Biopharming: transgenic animals as medicine-factories

Paul Raven @ 03-02-2011

That sound you can hear is sound of bioconservatives gnashing their teeth in horror: COSMOS Magazine has a decent long piece on transgenic animals and the role they may play in tomorrow’s pharmacology:

The greatest impact biopharming will have on the world’s medicine cabinet is one of supply – it will dramatically boost the availability of biopharmaceuticals, also known as ‘biologics’. Biologics are defined as medicinal products extracted from or produced by biological systems – many are made by genetically manipulating cells of bacterial, animal or human origin.

The majority of biologics are proteins such as hormones, enzymes, growth factors and antibodies, which can be collectively called therapeutic proteins, as well as viral proteins for use in vaccines.

This method of drug manufacture will make things cheaper… but not to the degree that you might expect:

A review of the scientific literature shows that a slew of antibody-based drugs manufactured in transgenic animals are poised to enter the market as soon as their branded competitors’ patents expire.

Traditionally, this would result in the transgenic animal-manufactured drugs being labelled as generic drugs – a non-patented, cheaper alternative to brand-name medications with the same active ingredient.

But because the antibodies that the transgenic animals produce are extremely complex monoclonal antibodies – large protein-based structures that specifically recognise one part of a target molecule – no two are alike. This means that, unlike the less complex ‘small molecule’ (non protein) structure of most drugs, they cannot technically be called generics.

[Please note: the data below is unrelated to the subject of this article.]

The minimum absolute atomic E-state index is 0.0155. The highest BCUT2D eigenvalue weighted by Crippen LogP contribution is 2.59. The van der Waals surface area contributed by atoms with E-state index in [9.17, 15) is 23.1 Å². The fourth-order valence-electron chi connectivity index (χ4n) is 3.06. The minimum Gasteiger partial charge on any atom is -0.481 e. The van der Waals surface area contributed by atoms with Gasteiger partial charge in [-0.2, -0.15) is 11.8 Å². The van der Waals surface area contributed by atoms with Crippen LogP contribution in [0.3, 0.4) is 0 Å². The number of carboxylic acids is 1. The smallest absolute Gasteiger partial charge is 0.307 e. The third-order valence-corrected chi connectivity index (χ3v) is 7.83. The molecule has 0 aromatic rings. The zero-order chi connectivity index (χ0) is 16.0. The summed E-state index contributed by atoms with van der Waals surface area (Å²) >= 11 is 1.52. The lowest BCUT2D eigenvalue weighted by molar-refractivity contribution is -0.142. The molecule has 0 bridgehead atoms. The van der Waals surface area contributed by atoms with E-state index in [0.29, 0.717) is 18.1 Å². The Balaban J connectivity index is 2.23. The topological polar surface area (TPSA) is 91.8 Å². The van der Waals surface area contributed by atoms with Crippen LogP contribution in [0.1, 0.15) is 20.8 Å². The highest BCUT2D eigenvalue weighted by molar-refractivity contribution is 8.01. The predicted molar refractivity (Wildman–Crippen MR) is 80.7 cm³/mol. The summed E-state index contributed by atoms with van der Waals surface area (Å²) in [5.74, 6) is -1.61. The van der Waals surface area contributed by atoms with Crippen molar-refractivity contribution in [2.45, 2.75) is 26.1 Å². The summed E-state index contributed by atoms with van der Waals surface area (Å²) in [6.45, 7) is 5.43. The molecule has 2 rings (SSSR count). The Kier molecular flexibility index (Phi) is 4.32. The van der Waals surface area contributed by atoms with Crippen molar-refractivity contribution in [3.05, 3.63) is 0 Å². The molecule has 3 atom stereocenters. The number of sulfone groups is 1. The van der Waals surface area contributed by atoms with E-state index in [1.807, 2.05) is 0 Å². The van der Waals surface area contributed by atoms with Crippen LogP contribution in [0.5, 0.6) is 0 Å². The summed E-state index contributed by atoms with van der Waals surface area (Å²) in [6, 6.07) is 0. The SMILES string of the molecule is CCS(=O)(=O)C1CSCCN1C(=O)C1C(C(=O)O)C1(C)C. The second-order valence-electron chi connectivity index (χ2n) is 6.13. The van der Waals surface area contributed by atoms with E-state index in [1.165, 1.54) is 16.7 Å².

“When GTC Biotherapeutics start marketing Herceptin from transgenic cows, it will be classed as a biosimilar, not a biogeneric. We may even end up having a better Herceptin, what we’d call a ‘biobetter’,” notes Heiden.

The ‘better’ refers to aspects of a drug’s profile that may be more desirable than those of its competitor, such as better efficacy or fewer side effects. These traits will affect pricing, but biosimilars will still be cheaper.

“The cost savings will be in the order of 30% – not the 80% price drops we see when a generic small molecule drug goes to market,” says Heiden. That’s because of where in the manufacturing process the savings impact. “Where we save money is at the front end. But the downstream cost of goods, which is about half of the total, is the same regardless of whether you are using cell culture or animals on a farm. You still have to extract and purify your product.”